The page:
Inertia Loyalty. This type of loyalty can be described as a habit. Customers shop at your store because it’s the most convenient location or you’re the only place who has what they want. The buyer doesn’t quite feel a connection with your brand, but instead goes to your store because they can trust you have what they need. This type of loyalty is commonly seen with cable companies or cell phone service providers, where there is no real connection but continued patronage. Inertia loyalty is easily manipulated by competition or price, but does not mean that true loyalty can not be established down the road. Effective loyalty programs can establish a sense of true loyalty with the right techniques and program design.
Mercenary Loyalty. Mercenary loyalty is based solely on the transaction. These customers are sure to find where the lowest prices are, even if it means going out of their way to get it. They are enticed by discounts and perks, but if your competition starts offering a better price, it’s probable that you’ll lose these customers. This type of loyalty can be seen with airlines, hotels, and banks that simply offer perks or low rates to those who choose to do business with them. Think about your own shopping habits: have you left a company or program because something better was being offered elsewhere?
True Loyalty. True loyalty cannot be influenced by price or convenience, instead customers feel a sense of trust and shared value that can not be altered by a price tag. An experience is what’s important to these customers, and establishes a connection with your brand and reinforces their choice. You can usually see this type of loyalty with Starbucks customers. People will go out of their way to purchase Starbucks coffee even when there are cheaper or closer alternatives, but continue to purchase these products because of the consistent experience that makes them feel connected to the brand’s value.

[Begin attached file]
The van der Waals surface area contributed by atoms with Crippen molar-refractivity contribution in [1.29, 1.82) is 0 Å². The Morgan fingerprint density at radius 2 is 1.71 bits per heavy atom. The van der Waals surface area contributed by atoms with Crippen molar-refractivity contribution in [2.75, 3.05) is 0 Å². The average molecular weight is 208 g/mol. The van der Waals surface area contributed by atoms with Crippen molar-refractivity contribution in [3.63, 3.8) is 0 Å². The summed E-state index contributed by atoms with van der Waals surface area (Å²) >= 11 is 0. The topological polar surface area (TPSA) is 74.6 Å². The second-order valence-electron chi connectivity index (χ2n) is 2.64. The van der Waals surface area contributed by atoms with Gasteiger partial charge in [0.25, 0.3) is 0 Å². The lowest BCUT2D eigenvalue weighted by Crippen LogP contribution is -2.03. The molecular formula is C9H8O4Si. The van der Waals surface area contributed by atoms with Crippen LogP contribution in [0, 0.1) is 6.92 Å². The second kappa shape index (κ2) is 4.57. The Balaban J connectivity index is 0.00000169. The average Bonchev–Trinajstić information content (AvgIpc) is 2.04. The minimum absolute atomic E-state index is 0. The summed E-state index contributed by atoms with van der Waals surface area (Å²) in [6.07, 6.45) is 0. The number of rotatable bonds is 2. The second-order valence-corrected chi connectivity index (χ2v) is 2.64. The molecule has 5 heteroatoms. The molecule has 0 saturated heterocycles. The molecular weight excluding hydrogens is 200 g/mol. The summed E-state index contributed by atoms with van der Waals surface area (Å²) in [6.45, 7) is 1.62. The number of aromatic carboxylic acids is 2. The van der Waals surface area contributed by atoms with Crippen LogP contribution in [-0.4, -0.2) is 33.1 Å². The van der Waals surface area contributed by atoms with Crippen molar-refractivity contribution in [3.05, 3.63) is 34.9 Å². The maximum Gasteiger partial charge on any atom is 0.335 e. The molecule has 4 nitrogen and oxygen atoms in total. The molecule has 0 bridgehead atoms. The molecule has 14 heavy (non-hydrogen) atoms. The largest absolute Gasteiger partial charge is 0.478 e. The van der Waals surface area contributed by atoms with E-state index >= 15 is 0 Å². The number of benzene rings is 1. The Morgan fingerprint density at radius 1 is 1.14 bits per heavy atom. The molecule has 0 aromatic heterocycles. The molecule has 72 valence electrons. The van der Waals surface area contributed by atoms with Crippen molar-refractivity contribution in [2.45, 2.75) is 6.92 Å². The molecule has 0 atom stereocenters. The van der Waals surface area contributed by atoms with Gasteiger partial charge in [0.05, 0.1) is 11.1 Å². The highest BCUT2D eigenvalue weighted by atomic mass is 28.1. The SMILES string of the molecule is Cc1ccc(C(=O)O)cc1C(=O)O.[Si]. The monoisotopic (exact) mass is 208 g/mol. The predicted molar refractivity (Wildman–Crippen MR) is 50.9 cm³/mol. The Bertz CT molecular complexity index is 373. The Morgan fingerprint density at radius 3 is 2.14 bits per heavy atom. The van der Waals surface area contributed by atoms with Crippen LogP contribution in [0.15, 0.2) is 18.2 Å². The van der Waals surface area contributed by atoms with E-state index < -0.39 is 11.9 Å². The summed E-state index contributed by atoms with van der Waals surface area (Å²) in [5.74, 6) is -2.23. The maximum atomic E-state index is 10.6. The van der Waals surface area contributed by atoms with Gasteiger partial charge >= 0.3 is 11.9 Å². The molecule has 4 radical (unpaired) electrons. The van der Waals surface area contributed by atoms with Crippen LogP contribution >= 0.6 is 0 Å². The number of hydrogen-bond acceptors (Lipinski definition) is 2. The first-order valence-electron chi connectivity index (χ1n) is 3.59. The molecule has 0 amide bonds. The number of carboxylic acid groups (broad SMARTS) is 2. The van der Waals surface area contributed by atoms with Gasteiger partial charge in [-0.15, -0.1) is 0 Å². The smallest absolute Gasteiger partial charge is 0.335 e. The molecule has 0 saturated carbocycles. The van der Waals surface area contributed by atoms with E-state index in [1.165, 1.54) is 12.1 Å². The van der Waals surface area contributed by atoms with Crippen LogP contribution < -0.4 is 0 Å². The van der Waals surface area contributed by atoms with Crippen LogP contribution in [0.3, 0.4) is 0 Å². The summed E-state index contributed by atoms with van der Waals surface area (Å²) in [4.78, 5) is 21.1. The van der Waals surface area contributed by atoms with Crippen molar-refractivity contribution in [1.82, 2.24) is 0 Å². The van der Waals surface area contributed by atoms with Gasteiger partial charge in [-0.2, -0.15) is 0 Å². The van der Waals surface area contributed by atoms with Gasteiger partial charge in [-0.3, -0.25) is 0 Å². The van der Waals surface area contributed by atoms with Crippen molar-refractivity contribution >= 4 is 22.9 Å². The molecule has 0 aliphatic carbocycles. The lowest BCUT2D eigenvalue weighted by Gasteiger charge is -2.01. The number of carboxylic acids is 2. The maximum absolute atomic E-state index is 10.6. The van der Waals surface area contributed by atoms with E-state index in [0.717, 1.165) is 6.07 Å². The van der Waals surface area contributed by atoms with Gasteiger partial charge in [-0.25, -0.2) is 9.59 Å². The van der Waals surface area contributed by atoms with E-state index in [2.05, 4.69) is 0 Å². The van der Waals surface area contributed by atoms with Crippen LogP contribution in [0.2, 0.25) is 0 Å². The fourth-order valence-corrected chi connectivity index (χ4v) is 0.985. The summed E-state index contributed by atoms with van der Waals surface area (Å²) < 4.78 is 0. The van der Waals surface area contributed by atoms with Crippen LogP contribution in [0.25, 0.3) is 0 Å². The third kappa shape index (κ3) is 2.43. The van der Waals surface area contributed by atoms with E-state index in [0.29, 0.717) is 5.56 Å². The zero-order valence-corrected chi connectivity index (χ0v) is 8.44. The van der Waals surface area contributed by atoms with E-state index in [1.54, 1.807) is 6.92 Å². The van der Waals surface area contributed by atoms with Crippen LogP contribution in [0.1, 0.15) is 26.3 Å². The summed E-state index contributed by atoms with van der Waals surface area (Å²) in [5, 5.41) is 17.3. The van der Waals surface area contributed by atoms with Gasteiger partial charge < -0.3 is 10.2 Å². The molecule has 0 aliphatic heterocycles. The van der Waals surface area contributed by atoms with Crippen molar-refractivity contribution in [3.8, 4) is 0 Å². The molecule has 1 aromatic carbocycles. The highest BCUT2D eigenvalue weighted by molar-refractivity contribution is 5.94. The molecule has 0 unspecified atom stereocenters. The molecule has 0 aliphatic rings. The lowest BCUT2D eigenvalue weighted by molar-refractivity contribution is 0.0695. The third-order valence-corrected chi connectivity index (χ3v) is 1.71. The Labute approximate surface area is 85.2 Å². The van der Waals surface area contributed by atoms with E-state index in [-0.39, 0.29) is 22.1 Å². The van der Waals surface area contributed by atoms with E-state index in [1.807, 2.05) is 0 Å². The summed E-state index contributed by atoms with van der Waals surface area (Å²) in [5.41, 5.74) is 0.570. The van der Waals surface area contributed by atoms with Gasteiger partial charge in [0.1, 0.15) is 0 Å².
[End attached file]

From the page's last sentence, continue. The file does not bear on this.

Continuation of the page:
Cult Loyalty. At the Cult level of loyalty, the customer and the brand start to merge. This type of loyalty cannot be created artificially, instead happens organically and is fostered through effective marketing techniques. This type of attachment to the brand turns customers into brand advocates, continually telling their friends and family about the products and services they’ve purchased. This shared identity comes from the feeling that your brand aligns with their values. Unlike the 1 on 1 relationship a customer has with a brand in True Loyalty, Cult Loyalists also identify with other consumers that make the same brand choice. An example of Cult Loyalty can be seen by those who purchase Harley Davidson motorcycles. Loyalists personally identify with Harley Davidson’s value of personal freedom and the open road, bringing riders together across the world for exclusive membership events and social gatherings.
The 4D loyalty landscape offers us new perspectives for effective marketing techniques and a chance to develop lasting relationships with our customers. In the past, views of customer loyalty were limited and marketing suffered because of it. Now with a better understanding, brands and marketers can use this information to form lasting relationships with customers to build true, authentic loyalty. Where do your customers fit in?
This article was written by Loyal-n-Save, an omni-channel customer loyalty solution for retailers looking to increase customer retention and new customer acquisition.